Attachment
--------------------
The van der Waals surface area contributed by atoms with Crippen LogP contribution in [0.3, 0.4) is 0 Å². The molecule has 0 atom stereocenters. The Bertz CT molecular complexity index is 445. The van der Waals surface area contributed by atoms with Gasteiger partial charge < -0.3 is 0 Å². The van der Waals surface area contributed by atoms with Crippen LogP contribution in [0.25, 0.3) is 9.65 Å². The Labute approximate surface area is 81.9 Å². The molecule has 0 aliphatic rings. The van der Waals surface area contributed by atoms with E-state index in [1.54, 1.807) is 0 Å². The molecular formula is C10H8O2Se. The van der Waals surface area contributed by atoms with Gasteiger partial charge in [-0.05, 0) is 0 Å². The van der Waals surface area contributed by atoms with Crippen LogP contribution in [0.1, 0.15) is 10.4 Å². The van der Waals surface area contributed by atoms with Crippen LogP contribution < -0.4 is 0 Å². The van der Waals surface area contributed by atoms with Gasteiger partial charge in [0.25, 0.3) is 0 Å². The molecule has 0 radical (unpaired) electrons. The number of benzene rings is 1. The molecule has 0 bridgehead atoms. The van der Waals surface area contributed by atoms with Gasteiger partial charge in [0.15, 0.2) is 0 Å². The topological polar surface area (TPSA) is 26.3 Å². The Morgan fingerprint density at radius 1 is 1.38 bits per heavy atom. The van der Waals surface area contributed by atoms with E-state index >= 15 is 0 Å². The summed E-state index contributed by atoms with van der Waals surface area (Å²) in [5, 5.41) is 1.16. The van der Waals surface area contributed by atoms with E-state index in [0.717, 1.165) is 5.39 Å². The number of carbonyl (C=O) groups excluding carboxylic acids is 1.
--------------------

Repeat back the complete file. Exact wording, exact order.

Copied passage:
The van der Waals surface area contributed by atoms with Crippen LogP contribution in [0.3, 0.4) is 0 Å². The molecule has 0 atom stereocenters. The Bertz CT molecular complexity index is 445. The van der Waals surface area contributed by atoms with Gasteiger partial charge < -0.3 is 0 Å². The van der Waals surface area contributed by atoms with Crippen LogP contribution in [0.25, 0.3) is 9.65 Å². The Labute approximate surface area is 81.9 Å². The molecule has 0 aliphatic rings. The van der Waals surface area contributed by atoms with E-state index in [1.54, 1.807) is 0 Å². The molecular formula is C10H8O2Se. The van der Waals surface area contributed by atoms with Gasteiger partial charge in [-0.05, 0) is 0 Å². The van der Waals surface area contributed by atoms with Crippen LogP contribution in [0.1, 0.15) is 10.4 Å². The van der Waals surface area contributed by atoms with Crippen LogP contribution < -0.4 is 0 Å². The van der Waals surface area contributed by atoms with Gasteiger partial charge in [0.25, 0.3) is 0 Å². The molecule has 0 radical (unpaired) electrons. The number of benzene rings is 1. The molecule has 0 bridgehead atoms. The van der Waals surface area contributed by atoms with Gasteiger partial charge in [0.15, 0.2) is 0 Å². The topological polar surface area (TPSA) is 26.3 Å². The Morgan fingerprint density at radius 1 is 1.38 bits per heavy atom. The van der Waals surface area contributed by atoms with E-state index >= 15 is 0 Å². The summed E-state index contributed by atoms with van der Waals surface area (Å²) in [5, 5.41) is 1.16. The van der Waals surface area contributed by atoms with E-state index in [0.717, 1.165) is 5.39 Å². The number of carbonyl (C=O) groups excluding carboxylic acids is 1.